Copyright © 2019, ABC Audio. All rights reserved.


iStock(HOUSTON) --  The two-day manhunt for a 21-year-old fatal hit-and-run driver, who allegedly killed a Texas sergeant during a traffic stop, ended on Thursday afternoon without incident.

Moments after Tavores Dewayne Henderson allegedly mowed down Nassau Bay Police Sgt. Kalia Sullivan on Tuesday evening, his mother and her boyfriend took him into hiding, prosecutors said at a press conference on Thursday evening.

Henderson bolted from a traffic stop on Tuesday evening when Sullivan and another officer attempted to arrest him for an outstanding warrant for a misdemeanor assault allegedly against a family member. As officers went to make the arrest, Henderson allegedly resisted, got free, went back into the vehicle and drove off, knocking Sullivan to the ground, police said.

Sullivan, a 16-year veteran, was taken to a nearby hospital where she was pronounced dead. She was 43.

A manhunt ensued for Henderson, who was allegedly asleep inside a hotel nearby the 2000 block of San Sebastian Court crime scene, prosecutors said.

Meanwhile, Harris County police officers went to Henderson's mom's home seeking her son's whereabouts and "she lied," prosecutors said.

The mom, who authorities have not identified, was seen on surveillance video -- 30 minutes prior to telling the alleged lie -- dropping off Henderson at the hotel, prosecutors said.

Harris County Sheriff Ed Gonzalez posted a tweet during the search efforts, warning anyone aiding a fugitive that they will be prosecuted.

"I made it crystal clear that if you are hindering apprehension of a fugitive you will be charged ... we are not playing around with that," said Gonzalez at the press conference.

Henderson's mom and her boyfriend were arrested and are charged with hindering prosecution, Harris County District Attorney Kim Ogg said at the press conference. The boyfriend's identity was not released by authorities.

As the search for Henderson continued on Wednesday, a $20,000 reward was offered for his arrest and a "Blue Alert" was issued when Henderson was allegedly spotted in Missouri City, Texas, heading to Louisiana with a man identified as "Anthony."

The Harris County Police Department announced on social media Thursday that Henderson was "taken into custody without incident" from a home on the 4200 block of Heritage Trail Drive in Houston, Texas.

"His demeanor was cooperative. We had no problems with him as we got him in to custody," police said.

Ogg said that Henderson is being charged with capital murder.

Henderson allegedly made a full confession to police on Thursday and could not explain why he did not stop the car when Sullivan was "hanging partially out," police said.

The Nassau Bay Police Department mourned their fallen officer at a candlelight vigil on Wednesday evening, local affiliate ABC13 reported. Sullivan was a resident of Friendswood, Texas, and the national president of the Sisters Eternal Woman's Motorcycle Club of Texas.

Copyright © 2019, ABC Audio. All rights reserved.


iStock(ERIE COUNTY, Ohio) -- What looks like a small little pinecone on your Christmas tree may actually be something you don't want in your house.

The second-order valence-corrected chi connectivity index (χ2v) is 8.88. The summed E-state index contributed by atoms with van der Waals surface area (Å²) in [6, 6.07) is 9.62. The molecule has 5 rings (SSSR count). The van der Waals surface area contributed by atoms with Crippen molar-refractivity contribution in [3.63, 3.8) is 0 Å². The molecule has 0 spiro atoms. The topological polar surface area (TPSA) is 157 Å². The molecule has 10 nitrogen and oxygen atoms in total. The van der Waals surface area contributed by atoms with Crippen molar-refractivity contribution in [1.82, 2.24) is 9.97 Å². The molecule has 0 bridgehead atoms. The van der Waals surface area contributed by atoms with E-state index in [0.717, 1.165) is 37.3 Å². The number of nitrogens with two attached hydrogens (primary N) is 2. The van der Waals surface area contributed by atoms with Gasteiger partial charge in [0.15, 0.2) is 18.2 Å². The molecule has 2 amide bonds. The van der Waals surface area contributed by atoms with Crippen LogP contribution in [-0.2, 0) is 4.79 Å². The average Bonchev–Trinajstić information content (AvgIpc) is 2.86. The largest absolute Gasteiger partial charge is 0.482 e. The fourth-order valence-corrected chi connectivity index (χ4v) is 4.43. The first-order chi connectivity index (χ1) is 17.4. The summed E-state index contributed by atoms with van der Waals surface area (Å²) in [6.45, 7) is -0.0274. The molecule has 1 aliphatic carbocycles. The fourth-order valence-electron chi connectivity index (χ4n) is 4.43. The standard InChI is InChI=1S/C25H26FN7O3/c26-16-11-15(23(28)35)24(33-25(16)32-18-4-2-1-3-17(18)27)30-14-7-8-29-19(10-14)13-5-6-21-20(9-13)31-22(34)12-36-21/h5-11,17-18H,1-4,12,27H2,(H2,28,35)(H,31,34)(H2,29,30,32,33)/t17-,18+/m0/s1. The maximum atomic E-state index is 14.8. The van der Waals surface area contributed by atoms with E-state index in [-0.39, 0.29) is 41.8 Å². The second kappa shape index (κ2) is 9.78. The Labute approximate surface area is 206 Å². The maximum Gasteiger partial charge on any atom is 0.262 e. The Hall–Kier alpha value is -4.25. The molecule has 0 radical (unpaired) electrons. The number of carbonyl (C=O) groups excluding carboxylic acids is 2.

The state of Ohio put out an interesting warning for the holiday season about potential insects that could be waiting to hatch inside your home.

Erie County wrote on Facebook, "PSA: If you happen to see a walnut sized/shaped egg mass, on your Christmas tree, don’t fret, clip the branch and put it in your garden. These are 100-200 preying mantis eggs!"

And for those who don't believe it ... a Virginia veterinarian experienced a nightmare last Christmas when dozens of praying mantises roamed her home.

More than 100 praying mantises hatched from an egg case hidden under the branches of the Christmas tree Springfield resident Molly Kreuze bought for the holiday season, ABC Washington D.C. affiliate WJLA reported.

The bugs moved freely through the house, "crawling on the walls, crawling on the ceilings," Kreuze told the station, adding that they gravitated toward light. Video taken by WJLA showed the insects hanging from the ceiling and crawling on the windows.

This year, Kreuze planned on buying a fake one, she told the local station.

So if you haven't taken a close look at your tree, double check behind the bigger ornaments just in case!

Copyright © 2019, ABC Audio. All rights reserved.


kali9/iStock(NEW YORK) --  An 18-year-old college student was stabbed to death in New York City, police said.

Tessa Rane Majors, a Barnard College student, was found unconscious with multiple stab wounds near Morningside Park in Upper Manhattan Wednesday evening, police said. She was rushed to Mount Sinai St. Luke's Hospital, where she was pronounced dead, according to a statement from the New York City Police Department.

The 18-year-old was walking through the park, right by the campuses of Barnard and Columbia University, when she was engaged by an unknown number of suspects, NYPD Chief of Detectives Rodney Harrison told reporters at a news conference.

During a struggle, one of the suspects pulled out a knife and stabbed Majors several times, Harrison said. A knife was recovered from the scene, but it is unclear if it is the weapon used in the stabbing.